NY Giants/United State Marine Corps
Andrew Jackson "Jack" Lummus was born 22 October, 1915 in Ennis, Texas... Baylor University from 1939 to 1941 - All-American in football, and three selections as All-Southwest Conference in baseball... called the best center fielder in the history of Baylor "or anywhere else"... 1941 - drafted as a tight end by the New York Giants, winning the NFL Eastern Division Championship... left NFL to fight in WWII... lead his Marines in the assault on the Island of Iwo Jima... spearheaded an attack on a line of strongly defended enemy positions... Killed in action... First Lieutenant Lummus was awarded the Congressional Medal of Honor posthumously on 5 May 1946 by President Truman... New York Giants dedicated final game of 1945 regular season against the Philadelphia Eagles to Jack Lummus and teammate Al Blozis.
Andrew Jackson "Jack" Lummus was born 22 October 1915 on the family's cotton farm in Ennis, Texas, the youngest of four children and only son of Laura and Andrew Lummus. Jack excelled in athletics in High School, participating in Football Basketball and Track. He earned All-district honors in his sophomore and junior years. However, before his senior year, Lummus became critically ill with influenza pneumonia. His illness prevented him from attending school his last year at Ennis High. In the summer of 1935, having regained his health, Lummus accepted a two year athletic scholarship to Texas Military College. During those years he earned all-conference honors for Football. Jack's success in athletics earned him scholarship offers from Tulane and Baylor Universities.
He attended Baylor University from 1939 to 1941. While at Baylor, his accomplishments included an honorable mention, All-American in football, and three straight selections as All-Southwest Conference in baseball. His coach remarked to a reporter that Lummus was the best center fielder in the history of Baylor "or anywhere else." In 1941, he was drafted as a tight end by the New York Giants, who later that same season would go on to win the Eastern Division Championship, defeating the Washington Redskins 20 to 13 in the NFL Championship game. Although the Division Championship had been won, there was still one regular season game to play versus rival Brooklyn Dodgers, kick off was scheduled for 2:00pm, 7 December 1941. The Giants lost 21 to 7. News of the Japanese attack was announced during the game and in the locker rooms.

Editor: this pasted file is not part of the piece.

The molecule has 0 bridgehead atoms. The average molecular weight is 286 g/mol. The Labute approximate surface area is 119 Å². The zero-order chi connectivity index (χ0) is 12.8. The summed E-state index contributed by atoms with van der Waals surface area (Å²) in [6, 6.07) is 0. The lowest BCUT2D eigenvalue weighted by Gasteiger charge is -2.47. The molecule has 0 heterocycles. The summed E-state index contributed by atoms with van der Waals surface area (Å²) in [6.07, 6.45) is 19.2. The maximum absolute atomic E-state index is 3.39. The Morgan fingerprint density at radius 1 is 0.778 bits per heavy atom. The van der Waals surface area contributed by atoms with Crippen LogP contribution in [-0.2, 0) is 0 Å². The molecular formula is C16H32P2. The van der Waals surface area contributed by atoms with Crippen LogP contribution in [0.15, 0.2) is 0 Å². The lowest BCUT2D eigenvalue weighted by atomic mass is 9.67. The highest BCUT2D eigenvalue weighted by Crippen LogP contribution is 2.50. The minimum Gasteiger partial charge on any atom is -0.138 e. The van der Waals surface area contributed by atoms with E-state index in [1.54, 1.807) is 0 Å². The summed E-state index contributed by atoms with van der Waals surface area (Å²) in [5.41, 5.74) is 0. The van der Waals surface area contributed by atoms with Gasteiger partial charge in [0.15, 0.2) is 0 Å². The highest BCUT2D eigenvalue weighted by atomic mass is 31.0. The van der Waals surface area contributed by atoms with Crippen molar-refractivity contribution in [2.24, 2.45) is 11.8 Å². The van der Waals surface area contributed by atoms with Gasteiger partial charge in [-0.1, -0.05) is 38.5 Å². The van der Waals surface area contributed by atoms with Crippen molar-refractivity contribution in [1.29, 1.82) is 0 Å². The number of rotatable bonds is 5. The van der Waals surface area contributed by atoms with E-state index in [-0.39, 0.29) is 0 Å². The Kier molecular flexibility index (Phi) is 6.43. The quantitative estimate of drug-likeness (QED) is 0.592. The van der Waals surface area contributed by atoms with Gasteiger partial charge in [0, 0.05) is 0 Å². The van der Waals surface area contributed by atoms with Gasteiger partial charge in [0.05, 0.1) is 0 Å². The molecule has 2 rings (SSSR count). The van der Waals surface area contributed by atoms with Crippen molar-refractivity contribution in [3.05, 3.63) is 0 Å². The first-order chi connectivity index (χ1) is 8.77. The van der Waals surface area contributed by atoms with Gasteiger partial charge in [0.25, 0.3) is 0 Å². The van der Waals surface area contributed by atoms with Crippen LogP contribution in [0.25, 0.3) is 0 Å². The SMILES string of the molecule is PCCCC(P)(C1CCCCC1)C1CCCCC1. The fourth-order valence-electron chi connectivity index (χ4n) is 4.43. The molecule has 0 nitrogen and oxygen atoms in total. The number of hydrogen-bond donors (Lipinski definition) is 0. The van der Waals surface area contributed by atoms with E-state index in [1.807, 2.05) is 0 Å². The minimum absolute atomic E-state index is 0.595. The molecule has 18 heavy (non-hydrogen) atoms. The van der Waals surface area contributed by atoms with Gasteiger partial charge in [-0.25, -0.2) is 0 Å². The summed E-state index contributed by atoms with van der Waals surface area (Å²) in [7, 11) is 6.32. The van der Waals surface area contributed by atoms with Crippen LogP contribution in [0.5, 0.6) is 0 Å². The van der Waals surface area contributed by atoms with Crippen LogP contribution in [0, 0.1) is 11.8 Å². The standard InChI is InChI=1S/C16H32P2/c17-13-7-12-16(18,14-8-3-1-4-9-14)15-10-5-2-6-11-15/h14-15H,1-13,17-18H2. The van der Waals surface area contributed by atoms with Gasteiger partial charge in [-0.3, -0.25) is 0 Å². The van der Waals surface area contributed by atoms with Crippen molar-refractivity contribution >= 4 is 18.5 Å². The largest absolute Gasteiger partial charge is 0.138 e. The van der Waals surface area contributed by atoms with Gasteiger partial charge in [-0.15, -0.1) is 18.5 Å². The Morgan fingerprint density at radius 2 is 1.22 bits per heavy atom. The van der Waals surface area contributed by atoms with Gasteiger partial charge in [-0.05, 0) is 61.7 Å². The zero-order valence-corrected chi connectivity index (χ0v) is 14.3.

After the attack on Pearl Harbor, Lummus left his professional football career to serve his country, joining the Marine Corps on 30 January 1942. He volunteered for the Marine Raider Company. When the Company was dissolved, Lummus was assigned to the 2nd Bn 27th Mar, 5th MarDiv as an Infantry Officer. First Lieutenant Lummus would serve at Camp Pendleton for two years before being sent overseas with his unit, where he would later lead his Marines in the assault on the Island of Iwo Jima. On 8 March 1945, after fighting for two days and nights, Lummus lead his 3rd Platoon to spearhead an attack on a line of strongly defended enemy positions. After clearing the first pillbox, Lummus advanced on the second. He was knocked to the ground, wounded in the shoulder by shrapnel from an enemy grenade. Lummus returned to the line, and led the advance on a third pillbox. He charged the position, destroyed the enemy and continued to advance. He cleared out one foxhole, and when heading to a second, stepped on a land mine. He attempted to get up, but could not, having lost both legs; Lummus rose up on his arms and ordered his men to go forward. They went on to break through enemy lines and reach their objective. Jack Lummus would die later that same day, after telling Dr. Thomas M. Brown, "Well Doc, the New York Giants lost a mighty good end today." First Lieutenant Lummus was awarded the Congressional Medal of Honor posthumously on 5 May 1946 by President Harry S. Truman. His mother, Mrs. Laura Lummus, accepted the Medal. She was the widow of Andrew Jackson Lummus, Sr. who died in the line of duty as Assistant Chief of Police ten months prior to 1stLt Lummus' death.
The New York Giants dedicated their final game of the 1945 regular season against the Philadelphia Eagles to Jack Lummus and teammate Al Blozis, who died in the European Theater. A bronze tablet was erected for each man at the Polo Grounds in New York. On 22 February 1986, MV 1ST LT JACK LUMMUS was christened by Lummus' sisters, Thelma Wright and Sue Merritt. Twenty years later, the Navy procured the ship; the USNS 1ST LT JACK LUMMUS currently patrols the Western Pacific.